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A Note from our Chapter Chair
For the Birds

Susan Eastwood

May 2024

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One of the first things I do on these Spring mornings is to open the windows and listen to the birdsong. Now, I wouldn’t claim to be a birder, but I’m always excited when the hummingbirds return to our feeders and the bluebirds at least consider nesting in the boxes we’ve set out for them – swallows are ok too. Our community connections Facebook feed is full of gorgeous photography of the ospreys nesting in town, following them as they contend with hawk attacks and cheering on the broods as they grow.

This month, Sierra Club Connecticut focuses on our feathered friends in several events. 

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Image: Bluebird on a branch with a mouthful for her nest by Julie Kurose.

The Hartford group had a bird walk this morning (May 11 in Vernon. If you’re reading this early, you might still catch it. Their monthly meeting topic was “gardening for birds.”) 

 

From May 25 to the 29, Black Birders Week will include three fascinating events starting with a special event in Bridgeport exploring the parakeet legend. Go birding and be inspired to pen some poetry on May 26, or take to the water at Wings and Waves on May 29. Black Birders Week is organized by  the Aspetuck Land Trust, Connecticut Land Conservation Council, Gather New Haven, and our Remington Woods team.

 

All our events can be seen here.

 

Now for the hard part – our birds are in danger. In fact, the global bird population has declined by 3 billion in the past 50 years. That is across species, not the extinction of certain ones, although that is happening too. Many bird habitats have become unlivable due to urbanization, pollution, and climate change. A 2019 Audubon study found that two thirds of bird species are at increased risk of extinction due to the warming of our planet. More recent studies point to the agricultural use of pesticides and herbicides as important causes of the decline. These chemicals may harm the birds directly or reduce their food supply by killing off insects. The study found a 57% decline in farmland birds compared to urban bird decline (28%) and forest bird decline (18%).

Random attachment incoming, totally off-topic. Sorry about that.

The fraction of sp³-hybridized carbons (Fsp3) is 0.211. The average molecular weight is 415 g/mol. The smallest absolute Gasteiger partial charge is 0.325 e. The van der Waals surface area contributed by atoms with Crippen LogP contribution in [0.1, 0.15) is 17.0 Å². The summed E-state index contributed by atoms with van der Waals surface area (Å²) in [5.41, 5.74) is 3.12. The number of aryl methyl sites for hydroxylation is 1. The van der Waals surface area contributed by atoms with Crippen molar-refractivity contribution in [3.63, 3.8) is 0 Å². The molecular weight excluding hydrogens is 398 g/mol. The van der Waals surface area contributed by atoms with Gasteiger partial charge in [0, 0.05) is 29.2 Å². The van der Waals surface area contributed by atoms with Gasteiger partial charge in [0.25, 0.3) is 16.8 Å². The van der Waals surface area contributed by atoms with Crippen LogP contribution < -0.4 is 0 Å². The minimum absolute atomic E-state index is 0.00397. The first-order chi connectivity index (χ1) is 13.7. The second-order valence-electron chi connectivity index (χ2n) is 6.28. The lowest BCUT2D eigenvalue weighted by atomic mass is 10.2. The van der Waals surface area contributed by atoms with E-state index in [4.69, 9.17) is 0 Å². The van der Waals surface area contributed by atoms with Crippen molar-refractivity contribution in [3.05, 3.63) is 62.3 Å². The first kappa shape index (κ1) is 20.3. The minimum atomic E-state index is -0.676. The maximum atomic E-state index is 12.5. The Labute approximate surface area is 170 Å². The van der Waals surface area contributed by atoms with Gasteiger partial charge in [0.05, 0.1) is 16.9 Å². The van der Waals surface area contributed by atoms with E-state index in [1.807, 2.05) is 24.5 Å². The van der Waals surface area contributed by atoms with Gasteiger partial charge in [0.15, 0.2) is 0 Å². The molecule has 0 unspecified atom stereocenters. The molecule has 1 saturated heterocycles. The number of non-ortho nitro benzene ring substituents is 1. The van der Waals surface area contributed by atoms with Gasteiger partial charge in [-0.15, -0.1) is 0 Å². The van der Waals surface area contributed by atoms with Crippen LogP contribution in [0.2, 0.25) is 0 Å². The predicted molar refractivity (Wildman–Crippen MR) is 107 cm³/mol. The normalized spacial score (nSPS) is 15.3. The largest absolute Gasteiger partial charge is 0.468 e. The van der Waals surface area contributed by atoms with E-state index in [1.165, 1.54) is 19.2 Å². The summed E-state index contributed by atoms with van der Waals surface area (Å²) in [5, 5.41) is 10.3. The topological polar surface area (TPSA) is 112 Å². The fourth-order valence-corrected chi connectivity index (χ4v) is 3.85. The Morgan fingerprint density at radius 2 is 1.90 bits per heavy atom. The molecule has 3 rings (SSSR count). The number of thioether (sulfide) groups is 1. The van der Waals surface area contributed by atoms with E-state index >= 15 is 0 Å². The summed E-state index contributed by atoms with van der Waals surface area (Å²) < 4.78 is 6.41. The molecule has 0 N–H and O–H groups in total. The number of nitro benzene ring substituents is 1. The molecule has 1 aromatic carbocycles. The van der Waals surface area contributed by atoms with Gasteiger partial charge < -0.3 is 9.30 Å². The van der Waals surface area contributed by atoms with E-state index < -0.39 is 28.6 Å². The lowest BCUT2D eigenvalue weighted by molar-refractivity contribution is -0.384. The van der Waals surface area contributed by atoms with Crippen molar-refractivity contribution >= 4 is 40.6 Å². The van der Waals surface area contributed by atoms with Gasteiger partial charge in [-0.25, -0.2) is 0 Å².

The Sierra Club and its allies have been working hard to help protect birds. We prioritized bills to reduce toxic neonicotinoids and rodenticides in our legislative advocacy this year. The neonics bill, Senate Bill 190, AN ACT CONCERNING THE USE OF NEONICOTINOIDS, would have helped protect our bees and other insects, but it did not advance after its Public Hearing. The rodenticides bill, House Bill 5217, AN ACT CONCERNING THE USE OF CERTAIN RODENTICIDES, would have restricted the use and sale of second-generation anticoagulant rodenticides in order to protect birds of prey, like eagles and hawks, from being poisoned by rodenticides. 

 

Rodenticides are poison, it’s that simple. When we use them to kill pesky rodents, we spread the poison up the food chain to their predators, including owls and eagles. Pets may also be sickened or killed by contact with the rodents who have ingested the rodenticide, but are not yet deceased. It is a slow and painful death, and safer alternatives are readily available. We can do this more humanely and avoid unintentional victims.

 

Unfortunately, HB 5217 was referred to the Appropriations Committee where it died. Attempts to revive the bill failed. We will revisit both these important issues in the 2025 Legislative session.

 

This year’s legislative session concluded on Wednesday, May 8. Read more in our Legislative Update.

 

Also be sure to check out our Outings. Getting out in nature is great for our physical and mental health. The Niantic Earthfest on May 18 will be a fun day by the shore. 

 

Have ideas for a fun outing? We have an Outing leaders Training coming up on May 21. As always, we welcome you to get more involved.  If you are inspired to volunteer, we would love to hear from you. There are tabling opportunities, where you would be paired with an experienced volunteer, a great way to get started. 

 

I hope to meet you at one of our upcoming events!

 

For nature,

 

Susan

Susan Eastwood is Chapter Chair of Sierra Club Connecticut.

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